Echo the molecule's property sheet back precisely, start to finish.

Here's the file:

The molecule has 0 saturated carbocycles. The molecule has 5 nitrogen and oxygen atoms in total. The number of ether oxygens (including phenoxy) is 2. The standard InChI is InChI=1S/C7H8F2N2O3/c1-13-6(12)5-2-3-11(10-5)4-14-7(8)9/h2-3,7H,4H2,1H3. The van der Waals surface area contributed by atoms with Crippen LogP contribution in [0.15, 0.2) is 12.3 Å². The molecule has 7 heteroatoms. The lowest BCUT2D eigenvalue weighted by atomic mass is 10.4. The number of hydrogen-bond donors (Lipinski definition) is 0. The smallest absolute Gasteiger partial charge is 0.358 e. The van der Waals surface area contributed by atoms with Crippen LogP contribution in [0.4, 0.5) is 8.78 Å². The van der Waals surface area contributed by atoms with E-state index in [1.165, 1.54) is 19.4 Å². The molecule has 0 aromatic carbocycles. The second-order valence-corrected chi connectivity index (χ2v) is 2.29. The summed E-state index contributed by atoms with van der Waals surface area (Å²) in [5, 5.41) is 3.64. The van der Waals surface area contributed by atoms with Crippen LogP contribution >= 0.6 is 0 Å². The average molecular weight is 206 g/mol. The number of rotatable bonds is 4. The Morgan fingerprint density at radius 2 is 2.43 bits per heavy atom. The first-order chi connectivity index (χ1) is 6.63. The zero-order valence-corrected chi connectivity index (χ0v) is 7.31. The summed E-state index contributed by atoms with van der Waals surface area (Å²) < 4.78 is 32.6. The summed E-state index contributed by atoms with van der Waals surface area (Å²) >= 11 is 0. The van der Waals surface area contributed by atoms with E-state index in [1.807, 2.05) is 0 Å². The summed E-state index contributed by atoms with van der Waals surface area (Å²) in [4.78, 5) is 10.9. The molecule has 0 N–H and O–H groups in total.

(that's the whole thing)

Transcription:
The molecule has 0 saturated carbocycles. The molecule has 5 nitrogen and oxygen atoms in total. The number of ether oxygens (including phenoxy) is 2. The standard InChI is InChI=1S/C7H8F2N2O3/c1-13-6(12)5-2-3-11(10-5)4-14-7(8)9/h2-3,7H,4H2,1H3. The van der Waals surface area contributed by atoms with Crippen LogP contribution in [0.15, 0.2) is 12.3 Å². The molecule has 7 heteroatoms. The lowest BCUT2D eigenvalue weighted by atomic mass is 10.4. The number of hydrogen-bond donors (Lipinski definition) is 0. The smallest absolute Gasteiger partial charge is 0.358 e. The van der Waals surface area contributed by atoms with Crippen LogP contribution in [0.4, 0.5) is 8.78 Å². The van der Waals surface area contributed by atoms with E-state index in [1.165, 1.54) is 19.4 Å². The molecule has 0 aromatic carbocycles. The second-order valence-corrected chi connectivity index (χ2v) is 2.29. The summed E-state index contributed by atoms with van der Waals surface area (Å²) in [5, 5.41) is 3.64. The van der Waals surface area contributed by atoms with Crippen LogP contribution >= 0.6 is 0 Å². The average molecular weight is 206 g/mol. The number of rotatable bonds is 4. The Morgan fingerprint density at radius 2 is 2.43 bits per heavy atom. The first-order chi connectivity index (χ1) is 6.63. The zero-order valence-corrected chi connectivity index (χ0v) is 7.31. The summed E-state index contributed by atoms with van der Waals surface area (Å²) < 4.78 is 32.6. The summed E-state index contributed by atoms with van der Waals surface area (Å²) >= 11 is 0. The van der Waals surface area contributed by atoms with E-state index in [1.807, 2.05) is 0 Å². The summed E-state index contributed by atoms with van der Waals surface area (Å²) in [4.78, 5) is 10.9. The molecule has 0 N–H and O–H groups in total.